The Virginia General Assembly today moved a step closer toward enacting a congressional redistricting plan that would make only minor changes in Northern Virginia's two congressional districts and reject partisan boundary shifts that had been sought by some Democratic members.
In a vote of 25 to 11, the Virginia Senate approved a redistricting plan that would maintain current boundaries for Republican Rep. Frank Wolf's 10th District, and extend Republican Rep. Stanford Parris' 8th District farther south into Stafford County.
That plan appears to have more support than a plan drafted by junior House Democrats that would split the Washington suburbs in an effort to create a safe Democratic district inside the Capital Beltway. That plan, called the "Jefferson Plan" in honor of Democratic Party founder Thomas Jefferson, was hurriedly redrafted today and renamed the "Unity Plan," but it, too, appeared to be too controversial to win approval during a special legislative session that some lawmakers are hoping will end tomorrow.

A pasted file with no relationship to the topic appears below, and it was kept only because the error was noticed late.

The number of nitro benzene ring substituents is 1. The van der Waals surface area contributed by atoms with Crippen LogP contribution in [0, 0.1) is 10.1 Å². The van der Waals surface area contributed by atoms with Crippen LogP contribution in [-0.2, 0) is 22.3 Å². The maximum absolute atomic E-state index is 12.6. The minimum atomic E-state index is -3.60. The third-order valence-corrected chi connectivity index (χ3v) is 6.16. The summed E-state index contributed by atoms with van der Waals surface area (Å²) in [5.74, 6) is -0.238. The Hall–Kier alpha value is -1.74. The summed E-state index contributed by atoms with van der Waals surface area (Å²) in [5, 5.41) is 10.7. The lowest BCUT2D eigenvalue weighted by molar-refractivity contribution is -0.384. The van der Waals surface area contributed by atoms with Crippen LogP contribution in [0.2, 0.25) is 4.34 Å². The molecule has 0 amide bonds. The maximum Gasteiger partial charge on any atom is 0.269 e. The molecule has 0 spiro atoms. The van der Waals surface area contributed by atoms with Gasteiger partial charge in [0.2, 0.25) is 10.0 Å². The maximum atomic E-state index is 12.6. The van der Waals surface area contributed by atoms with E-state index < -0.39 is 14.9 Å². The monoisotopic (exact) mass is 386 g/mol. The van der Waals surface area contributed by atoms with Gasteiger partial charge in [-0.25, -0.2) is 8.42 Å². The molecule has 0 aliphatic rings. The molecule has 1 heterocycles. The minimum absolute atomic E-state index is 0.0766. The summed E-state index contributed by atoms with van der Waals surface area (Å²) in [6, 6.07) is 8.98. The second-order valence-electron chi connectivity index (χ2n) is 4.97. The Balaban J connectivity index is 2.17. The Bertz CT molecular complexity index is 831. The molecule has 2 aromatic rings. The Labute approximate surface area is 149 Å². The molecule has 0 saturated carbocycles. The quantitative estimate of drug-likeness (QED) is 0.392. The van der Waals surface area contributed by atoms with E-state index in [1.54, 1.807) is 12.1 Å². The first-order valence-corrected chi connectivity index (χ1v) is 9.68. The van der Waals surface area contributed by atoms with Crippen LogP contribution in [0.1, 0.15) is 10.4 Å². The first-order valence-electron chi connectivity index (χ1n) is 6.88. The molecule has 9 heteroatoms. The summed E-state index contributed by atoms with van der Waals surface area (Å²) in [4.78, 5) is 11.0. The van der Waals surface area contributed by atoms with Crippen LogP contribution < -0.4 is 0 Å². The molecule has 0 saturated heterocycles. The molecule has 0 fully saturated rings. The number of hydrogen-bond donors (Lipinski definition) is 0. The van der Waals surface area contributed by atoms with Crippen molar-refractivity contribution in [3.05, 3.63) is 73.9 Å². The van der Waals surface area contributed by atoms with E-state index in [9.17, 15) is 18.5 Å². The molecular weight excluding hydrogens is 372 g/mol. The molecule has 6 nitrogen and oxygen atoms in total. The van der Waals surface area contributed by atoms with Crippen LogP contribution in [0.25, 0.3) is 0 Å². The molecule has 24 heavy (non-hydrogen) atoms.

Speaking after a day of light-hearted wrangling and bickering, Del. John Gray (D-Hampton), chairman of the House Privileges and Elections Committee, said the Senate version would form the basis for his panel's deliberations tommorrow.
He said the "Unity Plan" is not likely to get a committee hearing despite its endorsement this afternoon by a House Democratic caucus. "We all know what it is," Gray said. "We know what the ideas are. We don't need to talk about it again."
Under the Senate plan, all of Stafford County and 93,000 residents of eastern Prince William County would be placed in Parris' 8th District, while some 73,000 residents of western Prince William County would be shifted to Rep. Kenneth Robinson's 7th District.
Parris said today he doesn't object to the Senate plan, even though it "sounds like the plan [former Democratic Rep. Herbert E.] Harris went down there with. . ."
Harris is the man Parris defeated last November, and one of his former aids was instrumental in drawing up the earlier plans for the inner-beltway district.
One reason the so-called Unity Plan was given little chance for passage was that it offended some senior Democrats. Senate Majority Leader Hunter B. Andrews of Hampton, head of that chamber's elections committee, had grumbled that the plan diluted congressional representation for Tidewater. "It doesn't look very good to me," Andrews said.